Ukrainian President Volodymyr Zelensky is attending a G7 summit in Hiroshima, where the bloc has imposed more sanctions on Russia’s “war machine”. The G7 leaders also discussed nuclear disarmament and expressed concerns about China’s growing nuclear weapons stockpile. 

Ukrainian President Volodymyr Zelensky is poised for a first post-invasion trip to the Asia-Pacific, meeting allies at a G7 summit in Hiroshima as the bloc hit Russia’s “war machine” with further sanctions.

The previously unannounced visit was revealed by officials Friday — a rare long-haul foray for the war-time president and an opportunity to huddle with leaders of seven wealthy democracies that bankroll his country’s stoic defence.

The trip will give Ukraine’s president an opportunity to win over powerful unaligned nations joining the summit, including Brazil and India.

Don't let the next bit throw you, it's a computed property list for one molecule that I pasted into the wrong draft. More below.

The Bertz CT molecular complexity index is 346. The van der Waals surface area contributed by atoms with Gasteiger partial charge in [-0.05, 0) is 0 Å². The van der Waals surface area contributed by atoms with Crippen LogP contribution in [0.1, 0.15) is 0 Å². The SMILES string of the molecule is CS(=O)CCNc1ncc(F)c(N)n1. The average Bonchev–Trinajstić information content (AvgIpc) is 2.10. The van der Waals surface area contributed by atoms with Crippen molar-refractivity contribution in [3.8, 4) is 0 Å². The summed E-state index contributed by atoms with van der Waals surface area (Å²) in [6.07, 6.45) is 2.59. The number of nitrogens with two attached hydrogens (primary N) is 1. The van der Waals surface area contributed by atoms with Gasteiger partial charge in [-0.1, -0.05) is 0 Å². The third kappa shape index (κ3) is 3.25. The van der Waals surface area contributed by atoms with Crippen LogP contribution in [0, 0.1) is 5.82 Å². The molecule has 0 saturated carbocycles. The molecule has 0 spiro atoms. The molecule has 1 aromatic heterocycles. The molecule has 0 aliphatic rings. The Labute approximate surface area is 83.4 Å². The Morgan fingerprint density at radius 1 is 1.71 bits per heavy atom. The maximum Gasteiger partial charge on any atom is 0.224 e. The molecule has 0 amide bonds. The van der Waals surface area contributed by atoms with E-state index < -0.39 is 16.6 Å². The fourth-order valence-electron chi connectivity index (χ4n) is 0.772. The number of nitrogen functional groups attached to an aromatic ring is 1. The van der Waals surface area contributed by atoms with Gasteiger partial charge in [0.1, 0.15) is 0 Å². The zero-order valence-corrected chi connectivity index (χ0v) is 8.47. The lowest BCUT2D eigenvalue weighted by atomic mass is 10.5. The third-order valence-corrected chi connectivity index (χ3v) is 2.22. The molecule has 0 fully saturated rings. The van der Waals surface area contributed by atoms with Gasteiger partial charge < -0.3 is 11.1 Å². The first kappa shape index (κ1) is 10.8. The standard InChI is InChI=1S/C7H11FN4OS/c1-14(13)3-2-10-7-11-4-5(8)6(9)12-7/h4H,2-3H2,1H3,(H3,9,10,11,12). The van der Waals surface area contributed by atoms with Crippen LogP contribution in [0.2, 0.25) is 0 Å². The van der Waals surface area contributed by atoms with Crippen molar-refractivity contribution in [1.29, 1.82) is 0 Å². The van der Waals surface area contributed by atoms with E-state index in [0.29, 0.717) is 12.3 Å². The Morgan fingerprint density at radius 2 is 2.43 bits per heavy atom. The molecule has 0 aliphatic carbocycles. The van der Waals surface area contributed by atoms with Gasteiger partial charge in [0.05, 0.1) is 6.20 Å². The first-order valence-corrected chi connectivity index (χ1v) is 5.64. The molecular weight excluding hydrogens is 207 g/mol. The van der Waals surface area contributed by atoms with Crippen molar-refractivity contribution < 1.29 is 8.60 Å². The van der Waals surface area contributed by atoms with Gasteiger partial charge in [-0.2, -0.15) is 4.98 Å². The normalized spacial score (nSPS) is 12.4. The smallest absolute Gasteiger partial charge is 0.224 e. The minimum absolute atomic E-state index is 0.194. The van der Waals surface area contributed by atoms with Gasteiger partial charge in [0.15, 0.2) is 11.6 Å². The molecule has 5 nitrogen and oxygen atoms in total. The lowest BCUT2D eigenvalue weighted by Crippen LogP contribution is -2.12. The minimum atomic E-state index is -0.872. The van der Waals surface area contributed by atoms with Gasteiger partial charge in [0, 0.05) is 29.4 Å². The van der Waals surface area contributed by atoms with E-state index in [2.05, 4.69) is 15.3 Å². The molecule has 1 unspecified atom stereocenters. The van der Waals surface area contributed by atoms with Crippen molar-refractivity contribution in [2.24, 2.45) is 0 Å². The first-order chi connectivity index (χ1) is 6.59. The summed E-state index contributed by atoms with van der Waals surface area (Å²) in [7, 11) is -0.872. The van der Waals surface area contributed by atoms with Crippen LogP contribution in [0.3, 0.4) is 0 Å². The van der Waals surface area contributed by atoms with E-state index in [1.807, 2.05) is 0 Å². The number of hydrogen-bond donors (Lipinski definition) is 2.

Zelensky recently embarked on a European tour, pleading for military support like modern US-made fighter jets, as well as tougher sanctions on Russia.

The group’s leaders agreed new sanctions Friday that they said would “starve Russia of G7 technology, industrial equipment and services that support its war machine”.

A G7 statement also pledged to “restrict trade in and use of diamonds mined, processed or produced in Russia”, including with the use of tracing technologies.

The G7 also said they would step up efforts to prevent circumvention of their existing sanctions regime, “including targeting entities transporting material to the front”.

The group held talks Friday evening on nuclear disarmament and warned of Beijing’s rapidly growing nuclear weapons stockpile.

“China’s accelerating build-up of its nuclear arsenal without transparency nor meaningful dialogue poses a concern to global and regional stability,” they said in a statement that also condemned Russia’s “irresponsible nuclear rhetoric”.

G7 leaders began the day visiting Hiroshima’s peace park memorials and museum, where they saw evidence of the suffering and devastation caused by the 1945 atomic bombing of the city.

In a moment heavy with symbolism, they laid wreaths at the Hiroshima cenotaph, which commemorates the estimated 140,000 people killed in the attack and its aftermath.

Marie de La Roche Saint-André, with AFP